Medications That Interact With Insulin
Diabetes mellitus is not an uncommon disease that develops in later life. It is ten times more prevalent in individuals over 65 years of age than in those between 20 and 44 years. It is estimated that about 10% of individuals over 65 years of age have diabetes. Individuals with diabetes are twenty-five times more likely to become blind, seventeen times more likely to develop kidney disease, twenty times more likely to develop gangrene and two times more likely to suffer a stroke or heart attack than an aged matched group without diabetes.
Given the above statistics, it would seem essential that the older one gets the more one should have blood sugar levels tested to determine whether diabetes is present. Low sugar diet and medications seem to control this disease in the short run. The big problem in the elderly is related to interactions of insulin with other medications. It is common knowledge that the elderly take quite a number of medications. With that in mind, we have checked the professional literature and found the following:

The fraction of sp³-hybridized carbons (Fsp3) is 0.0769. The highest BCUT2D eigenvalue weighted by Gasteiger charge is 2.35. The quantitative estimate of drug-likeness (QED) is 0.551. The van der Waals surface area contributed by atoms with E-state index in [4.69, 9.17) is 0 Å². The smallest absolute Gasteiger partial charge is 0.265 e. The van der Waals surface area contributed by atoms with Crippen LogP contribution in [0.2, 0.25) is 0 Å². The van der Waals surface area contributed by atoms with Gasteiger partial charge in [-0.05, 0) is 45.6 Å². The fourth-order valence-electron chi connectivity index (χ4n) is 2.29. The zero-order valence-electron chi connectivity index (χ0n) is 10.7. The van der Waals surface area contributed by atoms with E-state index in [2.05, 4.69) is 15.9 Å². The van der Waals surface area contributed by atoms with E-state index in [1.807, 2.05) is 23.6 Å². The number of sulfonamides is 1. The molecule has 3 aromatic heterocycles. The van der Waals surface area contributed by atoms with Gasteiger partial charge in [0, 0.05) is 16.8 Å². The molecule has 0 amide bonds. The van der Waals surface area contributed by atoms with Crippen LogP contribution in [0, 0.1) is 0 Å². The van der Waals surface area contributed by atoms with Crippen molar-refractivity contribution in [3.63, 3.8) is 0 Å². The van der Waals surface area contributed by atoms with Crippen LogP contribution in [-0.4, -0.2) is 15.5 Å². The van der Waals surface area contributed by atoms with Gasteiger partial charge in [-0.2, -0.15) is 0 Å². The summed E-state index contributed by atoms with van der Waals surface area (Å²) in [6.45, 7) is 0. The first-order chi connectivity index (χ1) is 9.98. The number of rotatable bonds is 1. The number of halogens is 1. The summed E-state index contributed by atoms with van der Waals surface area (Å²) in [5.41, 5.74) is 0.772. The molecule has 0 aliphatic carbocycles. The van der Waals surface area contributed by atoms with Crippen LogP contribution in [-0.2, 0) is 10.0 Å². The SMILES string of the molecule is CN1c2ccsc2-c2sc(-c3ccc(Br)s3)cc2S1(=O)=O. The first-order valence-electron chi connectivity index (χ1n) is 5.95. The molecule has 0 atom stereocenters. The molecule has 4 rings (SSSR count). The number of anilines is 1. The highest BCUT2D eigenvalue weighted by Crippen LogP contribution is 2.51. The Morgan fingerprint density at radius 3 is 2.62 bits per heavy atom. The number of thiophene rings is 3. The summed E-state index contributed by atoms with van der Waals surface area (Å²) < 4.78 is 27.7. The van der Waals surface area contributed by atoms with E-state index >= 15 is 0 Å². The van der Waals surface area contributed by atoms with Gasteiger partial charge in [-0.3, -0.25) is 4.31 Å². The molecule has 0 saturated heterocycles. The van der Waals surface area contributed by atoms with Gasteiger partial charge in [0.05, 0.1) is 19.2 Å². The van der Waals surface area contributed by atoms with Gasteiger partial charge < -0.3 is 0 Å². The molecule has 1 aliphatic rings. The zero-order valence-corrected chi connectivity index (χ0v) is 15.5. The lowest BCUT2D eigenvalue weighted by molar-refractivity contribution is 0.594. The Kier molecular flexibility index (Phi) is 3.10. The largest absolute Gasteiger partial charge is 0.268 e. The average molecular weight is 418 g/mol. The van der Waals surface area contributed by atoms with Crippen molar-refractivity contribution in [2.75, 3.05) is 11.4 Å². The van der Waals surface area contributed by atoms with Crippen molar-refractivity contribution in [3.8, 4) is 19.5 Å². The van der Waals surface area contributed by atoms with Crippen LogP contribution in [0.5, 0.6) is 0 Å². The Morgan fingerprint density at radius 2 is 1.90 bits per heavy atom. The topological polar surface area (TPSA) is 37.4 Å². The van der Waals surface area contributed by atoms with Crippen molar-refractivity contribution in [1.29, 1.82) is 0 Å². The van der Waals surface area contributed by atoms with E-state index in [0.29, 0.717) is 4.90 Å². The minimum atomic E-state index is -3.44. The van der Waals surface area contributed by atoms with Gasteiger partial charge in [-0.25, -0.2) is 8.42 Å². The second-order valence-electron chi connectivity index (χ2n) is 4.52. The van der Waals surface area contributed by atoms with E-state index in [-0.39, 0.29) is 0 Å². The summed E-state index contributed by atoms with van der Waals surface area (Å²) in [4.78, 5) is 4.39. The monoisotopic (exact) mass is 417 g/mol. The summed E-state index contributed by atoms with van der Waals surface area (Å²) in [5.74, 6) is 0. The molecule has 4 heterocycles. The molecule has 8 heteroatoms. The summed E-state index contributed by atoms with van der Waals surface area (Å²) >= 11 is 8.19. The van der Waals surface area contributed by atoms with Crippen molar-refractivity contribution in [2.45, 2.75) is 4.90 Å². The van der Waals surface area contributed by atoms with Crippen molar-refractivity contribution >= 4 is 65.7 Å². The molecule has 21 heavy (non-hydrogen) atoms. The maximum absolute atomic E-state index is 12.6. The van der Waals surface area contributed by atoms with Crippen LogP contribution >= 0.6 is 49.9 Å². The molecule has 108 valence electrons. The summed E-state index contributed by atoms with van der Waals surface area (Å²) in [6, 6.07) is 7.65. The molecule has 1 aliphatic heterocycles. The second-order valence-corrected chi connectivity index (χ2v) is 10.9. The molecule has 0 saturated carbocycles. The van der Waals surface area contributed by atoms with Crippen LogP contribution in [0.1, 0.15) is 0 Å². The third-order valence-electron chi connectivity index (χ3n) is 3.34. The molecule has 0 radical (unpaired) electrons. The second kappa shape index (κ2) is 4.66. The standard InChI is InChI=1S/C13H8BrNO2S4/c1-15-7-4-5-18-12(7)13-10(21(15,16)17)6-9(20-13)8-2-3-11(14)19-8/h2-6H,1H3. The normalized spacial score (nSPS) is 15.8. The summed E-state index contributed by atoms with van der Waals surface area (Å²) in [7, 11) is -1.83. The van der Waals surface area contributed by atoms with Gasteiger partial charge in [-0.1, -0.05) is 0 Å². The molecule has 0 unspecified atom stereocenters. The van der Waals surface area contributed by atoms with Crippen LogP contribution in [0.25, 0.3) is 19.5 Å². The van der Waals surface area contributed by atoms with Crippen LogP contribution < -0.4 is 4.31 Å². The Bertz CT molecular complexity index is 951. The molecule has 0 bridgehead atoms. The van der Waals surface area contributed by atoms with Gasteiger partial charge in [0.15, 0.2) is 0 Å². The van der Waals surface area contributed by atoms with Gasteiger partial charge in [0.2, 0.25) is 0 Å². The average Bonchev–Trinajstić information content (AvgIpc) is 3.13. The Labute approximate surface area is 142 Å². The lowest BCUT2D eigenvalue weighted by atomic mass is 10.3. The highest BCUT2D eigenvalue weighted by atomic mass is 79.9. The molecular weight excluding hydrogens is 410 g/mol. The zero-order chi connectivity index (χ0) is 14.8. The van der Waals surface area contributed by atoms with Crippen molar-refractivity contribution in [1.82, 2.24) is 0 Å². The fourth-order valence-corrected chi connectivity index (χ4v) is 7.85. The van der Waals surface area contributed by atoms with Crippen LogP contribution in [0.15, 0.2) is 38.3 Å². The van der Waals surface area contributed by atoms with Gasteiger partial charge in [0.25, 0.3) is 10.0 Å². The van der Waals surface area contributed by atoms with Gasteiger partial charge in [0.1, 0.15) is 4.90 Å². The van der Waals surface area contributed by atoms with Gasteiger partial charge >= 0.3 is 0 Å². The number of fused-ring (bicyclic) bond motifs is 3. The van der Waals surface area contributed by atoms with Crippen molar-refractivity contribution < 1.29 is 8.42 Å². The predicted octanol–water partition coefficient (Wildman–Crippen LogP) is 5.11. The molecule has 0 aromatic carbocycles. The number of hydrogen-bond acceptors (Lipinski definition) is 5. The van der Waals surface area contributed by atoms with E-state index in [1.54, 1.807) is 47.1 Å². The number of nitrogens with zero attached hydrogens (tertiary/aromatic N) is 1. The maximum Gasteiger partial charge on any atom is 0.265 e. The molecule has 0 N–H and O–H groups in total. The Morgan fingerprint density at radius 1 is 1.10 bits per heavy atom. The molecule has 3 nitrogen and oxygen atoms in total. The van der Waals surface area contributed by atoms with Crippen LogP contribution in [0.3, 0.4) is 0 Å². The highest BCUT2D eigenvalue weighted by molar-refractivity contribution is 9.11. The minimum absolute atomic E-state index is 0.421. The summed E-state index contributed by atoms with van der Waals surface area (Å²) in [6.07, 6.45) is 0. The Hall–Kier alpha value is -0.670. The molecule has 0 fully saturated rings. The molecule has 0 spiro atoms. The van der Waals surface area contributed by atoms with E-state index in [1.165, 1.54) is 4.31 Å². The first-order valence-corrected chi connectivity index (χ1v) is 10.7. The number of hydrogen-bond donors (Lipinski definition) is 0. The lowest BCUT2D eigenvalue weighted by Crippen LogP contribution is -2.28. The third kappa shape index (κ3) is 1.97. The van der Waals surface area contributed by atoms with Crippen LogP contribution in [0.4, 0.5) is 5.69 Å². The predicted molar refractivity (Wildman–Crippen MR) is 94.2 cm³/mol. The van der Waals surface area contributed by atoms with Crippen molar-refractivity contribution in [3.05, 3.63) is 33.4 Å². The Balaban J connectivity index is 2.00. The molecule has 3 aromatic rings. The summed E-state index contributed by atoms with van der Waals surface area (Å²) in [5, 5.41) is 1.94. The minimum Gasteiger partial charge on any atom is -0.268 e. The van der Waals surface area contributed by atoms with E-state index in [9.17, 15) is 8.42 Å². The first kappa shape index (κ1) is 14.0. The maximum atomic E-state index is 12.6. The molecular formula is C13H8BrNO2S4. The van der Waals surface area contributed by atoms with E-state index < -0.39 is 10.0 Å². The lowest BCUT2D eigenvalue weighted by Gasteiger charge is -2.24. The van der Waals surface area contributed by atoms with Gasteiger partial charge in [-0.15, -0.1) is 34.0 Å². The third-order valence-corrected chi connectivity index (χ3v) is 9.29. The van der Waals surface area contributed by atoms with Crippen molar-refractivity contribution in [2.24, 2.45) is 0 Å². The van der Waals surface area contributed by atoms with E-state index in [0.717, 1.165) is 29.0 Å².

Medications which may increase insulin requirements:
Medications which may decrease insulin requirements:
As you can see the list is long and includes many common medications taken by the elderly. This is why it is important to tell your primary physician all medications, herbs, over-the-counter drugs and supplements that you are taking. An informed physician is your best ally in treating your condition.
Further complicating the issue of medication effect in the elderly is the fact that renal blood flow and glomerular filtration rate decline with age resulting in decreased medication clearance. Hepatic enzyme activity is reduced also with age.
All these factors and probably other factors make prescribing of medication in the elderly a particular sensitive skill that merits caution in dosage and duration. Happily, a new generation of medical professionals, geriatricians, are graduating from some medical schools who are being trained in this sensitive area.
FOR AN INFORMATIVE AND PERSONAL ARTICLE ON PRACTICAL SUGGESTIONS WHEN SELECTING A NURSING HOME SEE OUR ARTICLE "How to Select a Nursing Home"
Harold Rubin, MS, ABD, CRC, Guest Lecturer
posted August 6, 2000
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